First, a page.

College Basketball Nation: Tom Pecora

Conference Power Rankings: A-10

December, 7, 2012
12/07/12
8:00
AM ET
1. Virginia Commonwealth. It's another edition of the much-requested Atlantic 10 conference power rankings, and we already have a new rightful heir to the throne. The margin between VCU and St. Joe's is slim, in my opinion, and it feels tough to drop the Hawks based off a loss at Creighton … but all of VCU's losses were close, tight games against good teams. More than anything, though? With that top-15 ranking efficiency defense and the brutal-as-ever HAVOC system wreaking, well, you know, on opposing guards, I just think VCU's better.

2. Saint Joseph's. Which is not to say St. Joe's isn't good. If you're ranked this high in this year's A-10, you're pretty good. But all of a sudden that neutral-court loss to Florida State isn't looking so flattering, and neither was Saturday's 80-51 blowout at Creighton. Tuesday brings a game at Villanova, which will be pretty fascinating, but more important than anything is that C.J. Aiken breaks out of this 4-for-24 long-range slump he's on to start the season.

3. Temple. Despite my eyeballs' love of this Temple team -- I was hooked from the first moments of the Tip-Off Marathon game, bleary though I was -- I was hesitant to place the Owls above Butler last week simply because they hadn't really beaten anyone good. This week, Temple won by 15 at Villanova, and while Jay Wright's team isn't what I'd classify as "good," a 15-point win is a kind of statement. On Saturday, Temple gets Duke in East Rutherford, N.J., where the crowd will be largely Duke partisans. That, my friends, is going to be interesting.

4. Butler. Nothing new on the Bulldogs, really. Since they got back from Maui, they've been teeing off on guarantee wins (IUPUI was the latest victim Wednesday night), but Saturday -- when Butler travels to Evanston, Ill., to face Northwestern -- is a decidedly trickier challenge. It's hard to know what to make of the feast-or-famine Wildcats, so this game might not give us a reliable impression. But it will be interesting to see how Rotnei Clarke and Co. handle a true road test and some solid size on the interior.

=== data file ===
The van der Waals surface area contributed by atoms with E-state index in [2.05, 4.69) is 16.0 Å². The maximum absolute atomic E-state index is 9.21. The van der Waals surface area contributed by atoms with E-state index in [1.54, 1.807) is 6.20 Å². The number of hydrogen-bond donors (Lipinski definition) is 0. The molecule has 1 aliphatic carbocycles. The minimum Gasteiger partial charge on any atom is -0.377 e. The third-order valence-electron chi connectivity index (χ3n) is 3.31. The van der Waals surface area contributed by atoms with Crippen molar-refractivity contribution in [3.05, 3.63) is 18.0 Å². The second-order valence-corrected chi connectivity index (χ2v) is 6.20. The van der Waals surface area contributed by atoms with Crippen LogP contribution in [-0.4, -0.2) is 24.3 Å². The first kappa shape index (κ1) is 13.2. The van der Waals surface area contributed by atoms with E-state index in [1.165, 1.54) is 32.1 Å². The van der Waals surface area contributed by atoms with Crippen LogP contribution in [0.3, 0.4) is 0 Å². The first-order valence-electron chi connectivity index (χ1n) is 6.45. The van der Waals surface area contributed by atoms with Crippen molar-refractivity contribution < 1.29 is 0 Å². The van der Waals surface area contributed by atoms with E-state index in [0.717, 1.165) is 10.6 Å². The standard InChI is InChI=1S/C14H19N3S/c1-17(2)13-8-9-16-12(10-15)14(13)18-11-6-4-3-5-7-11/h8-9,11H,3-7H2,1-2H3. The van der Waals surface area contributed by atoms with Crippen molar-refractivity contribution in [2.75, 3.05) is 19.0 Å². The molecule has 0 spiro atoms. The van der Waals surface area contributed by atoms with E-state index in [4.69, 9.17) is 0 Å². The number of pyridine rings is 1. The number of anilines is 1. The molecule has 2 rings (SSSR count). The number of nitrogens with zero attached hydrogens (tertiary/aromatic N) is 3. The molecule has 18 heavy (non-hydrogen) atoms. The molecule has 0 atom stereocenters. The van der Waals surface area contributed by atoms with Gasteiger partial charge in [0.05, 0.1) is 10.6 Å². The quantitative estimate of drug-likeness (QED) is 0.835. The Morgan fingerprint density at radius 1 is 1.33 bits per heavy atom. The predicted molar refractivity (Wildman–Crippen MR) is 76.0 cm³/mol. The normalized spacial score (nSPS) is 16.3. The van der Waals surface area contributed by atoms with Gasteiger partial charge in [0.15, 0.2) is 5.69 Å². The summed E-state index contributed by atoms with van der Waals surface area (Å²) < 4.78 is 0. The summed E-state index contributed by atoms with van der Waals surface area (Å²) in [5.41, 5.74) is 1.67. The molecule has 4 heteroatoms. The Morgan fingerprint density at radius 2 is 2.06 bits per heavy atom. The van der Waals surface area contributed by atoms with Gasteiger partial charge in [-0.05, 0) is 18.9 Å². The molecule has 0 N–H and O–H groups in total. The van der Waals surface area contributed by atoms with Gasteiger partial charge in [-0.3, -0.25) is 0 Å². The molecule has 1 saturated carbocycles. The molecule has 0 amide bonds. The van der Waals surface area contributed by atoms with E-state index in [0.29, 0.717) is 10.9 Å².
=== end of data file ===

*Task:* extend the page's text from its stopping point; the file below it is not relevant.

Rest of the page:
5. Charlotte. OK, Charlotte fans. Here you go. After seven season-opening wins, it was easy to dismiss the 49ers as a mere product of their totally awful schedule. But the wins were getting better -- Oral Roberts, Northeastern and East Carolina are various shades of not-horrible -- even before Charlotte won at Davidson, 73-69, Wednesday night. That is an indisputably quality win, and, as such, I am giving the 49ers the "love" their fans seem to so desperately crave. And understandably so. It has been a long road back to relevance, and there is much more basketball to play -- and I tend to doubt Alan Major's bunch will be ranked this high more often than not -- but Charlotte appears to be a top-half A-10 team and a potential tournament squad. Who knew?

6. Saint Louis. The Billikens have not had the most emotionally easy week -- the death of former coach Rick Majerus hit hard -- but a day after they found out Majerus had passed, they got a 13-point home win over Valpo, a defensive win Majerus himself would have loved. Wednesday's victory over North Texas was nice, too, even if the Tony Mitchell-led Mean Green have underperformed expectations thus far this season. As long as the Billikens tread water until the return of Kwamain Mitchell, you have to like their prospectus.

7. Xavier. The Musketeeers had a mixed bag of a week, the kind of week you expect to see from a team this young. To wit: Last Saturday, Xavier went to Purdue (another young, inconsistent, promising team) and came away with a win, no small feat in front of that crazy Mackey Arena crowd. Then, Thursday night, Xavier lost at home to Vanderbilt. Last year, that would have been a totally acceptable loss. This year, Vandy's looking pretty rough. I still the Musketeers are to be reckoned with in the A-10 race, but it might take a little time to work out all the youthful kinks.

8. Dayton. Ahhh, Dayton. Never change. Last week, I said Dayton appeared set for another baffling and frustrating season; one commenter, "whitegrb," described it as "Get some big wins against BCS conference opponents, lose some bad games against 1-bid-mid-major conference teams." You know what's funny? That was before Dayton won at Alabama on Wednesday! That is the same good Alabama team, by the way, that nearly took down an even better Cincinnati team on its home floor Saturday. On Nov. 28, Dayton lost at home to Weber State. I'm not sure how to square any of this analytically, and I'm not sure it's possible. (Matchups? Inconsistency? Dayton fans, please help?) But I do know this: If you win at Alabama, you move up in the power rankings. That part's easy.

9. La Salle. La Salle feels destined to stay under the radar in the A-10 this season, but it remains a real sleeper, and fortunately it has made a decent impression thus far. The latest came Wednesday night, when Ramon Galloway and the Explorers absolutely blitzed an overwhelmed Penn State group 81-57 at the Palestra. An away game at (a very good) Bucknell on Dec. 15 will be this team's next best chance at a marquee nonconference win.